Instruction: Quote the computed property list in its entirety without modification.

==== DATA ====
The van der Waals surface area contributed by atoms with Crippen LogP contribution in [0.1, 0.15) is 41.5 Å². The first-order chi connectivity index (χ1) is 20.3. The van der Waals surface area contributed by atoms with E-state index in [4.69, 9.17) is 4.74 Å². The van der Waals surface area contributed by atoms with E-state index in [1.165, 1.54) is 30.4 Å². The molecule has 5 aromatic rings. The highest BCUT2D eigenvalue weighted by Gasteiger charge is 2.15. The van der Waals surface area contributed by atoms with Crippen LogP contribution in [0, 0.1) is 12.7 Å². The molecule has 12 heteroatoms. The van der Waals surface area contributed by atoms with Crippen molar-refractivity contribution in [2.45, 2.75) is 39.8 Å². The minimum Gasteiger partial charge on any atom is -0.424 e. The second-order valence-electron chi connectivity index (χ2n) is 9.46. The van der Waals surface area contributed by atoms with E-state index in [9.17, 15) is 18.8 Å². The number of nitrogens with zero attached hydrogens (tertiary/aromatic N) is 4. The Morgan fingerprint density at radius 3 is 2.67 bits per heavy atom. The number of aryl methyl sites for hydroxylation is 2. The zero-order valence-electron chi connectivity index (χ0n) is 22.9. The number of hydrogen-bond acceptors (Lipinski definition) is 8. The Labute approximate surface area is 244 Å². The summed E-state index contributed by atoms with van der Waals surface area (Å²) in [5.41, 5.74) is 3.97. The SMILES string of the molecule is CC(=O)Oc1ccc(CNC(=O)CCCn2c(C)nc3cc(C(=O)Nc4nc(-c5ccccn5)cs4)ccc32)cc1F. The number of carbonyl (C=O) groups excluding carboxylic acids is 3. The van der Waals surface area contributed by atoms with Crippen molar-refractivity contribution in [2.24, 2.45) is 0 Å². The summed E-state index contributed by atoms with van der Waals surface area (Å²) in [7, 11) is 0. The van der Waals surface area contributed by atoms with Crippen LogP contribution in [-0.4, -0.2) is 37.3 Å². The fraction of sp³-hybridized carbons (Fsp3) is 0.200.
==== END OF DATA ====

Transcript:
The van der Waals surface area contributed by atoms with Crippen LogP contribution in [0.1, 0.15) is 41.5 Å². The first-order chi connectivity index (χ1) is 20.3. The van der Waals surface area contributed by atoms with E-state index in [4.69, 9.17) is 4.74 Å². The van der Waals surface area contributed by atoms with E-state index in [1.165, 1.54) is 30.4 Å². The molecule has 5 aromatic rings. The highest BCUT2D eigenvalue weighted by Gasteiger charge is 2.15. The van der Waals surface area contributed by atoms with Crippen LogP contribution in [0, 0.1) is 12.7 Å². The molecule has 12 heteroatoms. The van der Waals surface area contributed by atoms with Crippen molar-refractivity contribution in [2.45, 2.75) is 39.8 Å². The minimum Gasteiger partial charge on any atom is -0.424 e. The second-order valence-electron chi connectivity index (χ2n) is 9.46. The van der Waals surface area contributed by atoms with E-state index in [9.17, 15) is 18.8 Å². The number of nitrogens with zero attached hydrogens (tertiary/aromatic N) is 4. The Morgan fingerprint density at radius 3 is 2.67 bits per heavy atom. The number of aryl methyl sites for hydroxylation is 2. The zero-order valence-electron chi connectivity index (χ0n) is 22.9. The number of hydrogen-bond acceptors (Lipinski definition) is 8. The Labute approximate surface area is 244 Å². The summed E-state index contributed by atoms with van der Waals surface area (Å²) in [5.41, 5.74) is 3.97. The SMILES string of the molecule is CC(=O)Oc1ccc(CNC(=O)CCCn2c(C)nc3cc(C(=O)Nc4nc(-c5ccccn5)cs4)ccc32)cc1F. The number of carbonyl (C=O) groups excluding carboxylic acids is 3. The van der Waals surface area contributed by atoms with Crippen molar-refractivity contribution in [2.24, 2.45) is 0 Å². The summed E-state index contributed by atoms with van der Waals surface area (Å²) in [7, 11) is 0. The van der Waals surface area contributed by atoms with Crippen LogP contribution in [-0.4, -0.2) is 37.3 Å². The fraction of sp³-hybridized carbons (Fsp3) is 0.200.